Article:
Lack of appropriate clothing to match weather conditions
Windy conditions, which cause more rapid cooling of the skin and body
Certain medicines like beta blockers
What are the symptoms of frostbite?
The following are the most common symptoms of frostbite:
Redness or pain in a skin area
A white or grayish-yellow skin area
Skin that feels unusually firm or waxy
Gangrene (black dead skin and tissues) in severe cases
In most cases, the victim is unaware of frostbite because the frozen tissues are numb. The symptoms of frostbite may look like other medical conditions or problems. Always check with your doctor for a diagnosis.
What to do if frostbite occurs
If there are symptoms of frostbite, seek medical attention immediately. Frostbite and hypothermia both result when skin is exposed to cold surroundings and body temperature falls. Hypothermia is a more serious medical condition and requires emergency medical assistance.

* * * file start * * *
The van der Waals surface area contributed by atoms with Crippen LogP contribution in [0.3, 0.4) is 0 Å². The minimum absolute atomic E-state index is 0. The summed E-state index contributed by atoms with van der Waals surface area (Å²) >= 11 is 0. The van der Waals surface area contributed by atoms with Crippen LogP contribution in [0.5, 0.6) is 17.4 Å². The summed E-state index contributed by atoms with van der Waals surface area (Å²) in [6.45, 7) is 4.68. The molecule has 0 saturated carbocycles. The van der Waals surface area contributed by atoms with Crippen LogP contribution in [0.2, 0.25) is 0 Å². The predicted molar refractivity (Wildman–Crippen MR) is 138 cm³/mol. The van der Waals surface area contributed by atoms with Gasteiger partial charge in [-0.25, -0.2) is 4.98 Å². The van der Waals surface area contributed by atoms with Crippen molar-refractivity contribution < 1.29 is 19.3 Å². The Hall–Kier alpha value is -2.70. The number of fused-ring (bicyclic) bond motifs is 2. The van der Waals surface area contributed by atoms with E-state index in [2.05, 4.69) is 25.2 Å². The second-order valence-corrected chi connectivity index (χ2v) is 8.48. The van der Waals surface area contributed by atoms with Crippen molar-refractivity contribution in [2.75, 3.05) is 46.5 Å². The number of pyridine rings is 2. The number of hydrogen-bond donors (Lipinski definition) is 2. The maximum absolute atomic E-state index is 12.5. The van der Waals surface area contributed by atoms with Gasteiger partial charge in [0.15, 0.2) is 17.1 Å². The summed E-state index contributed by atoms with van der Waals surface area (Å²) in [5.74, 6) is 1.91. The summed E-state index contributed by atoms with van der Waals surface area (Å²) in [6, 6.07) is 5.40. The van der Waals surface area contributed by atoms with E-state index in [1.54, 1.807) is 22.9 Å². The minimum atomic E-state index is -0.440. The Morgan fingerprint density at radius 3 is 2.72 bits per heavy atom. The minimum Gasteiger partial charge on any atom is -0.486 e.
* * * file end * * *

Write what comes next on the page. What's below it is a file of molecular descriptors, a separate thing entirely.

If frostbite occurs, protect the victim or yourself with the following recommendations:
Get into a warm room as soon as possible.
Cover the person or area in warm blankets.
Avoid walking on frostbitten feet or toes to avoid more serious damage.
Immerse the areas affected by frostbite into warm (not hot) water until normal skin color returns. Do not soak the affected area too long (no more than 30 minutes).
Warm the affected area using body heat.
Avoid rubbing or massaging the affected area as this can cause further damage.
Do not use anything hot, such as a heating pad, stove, or furnace, to warm the affected area, as these areas are numb and may burn easily due to a lack of sensation.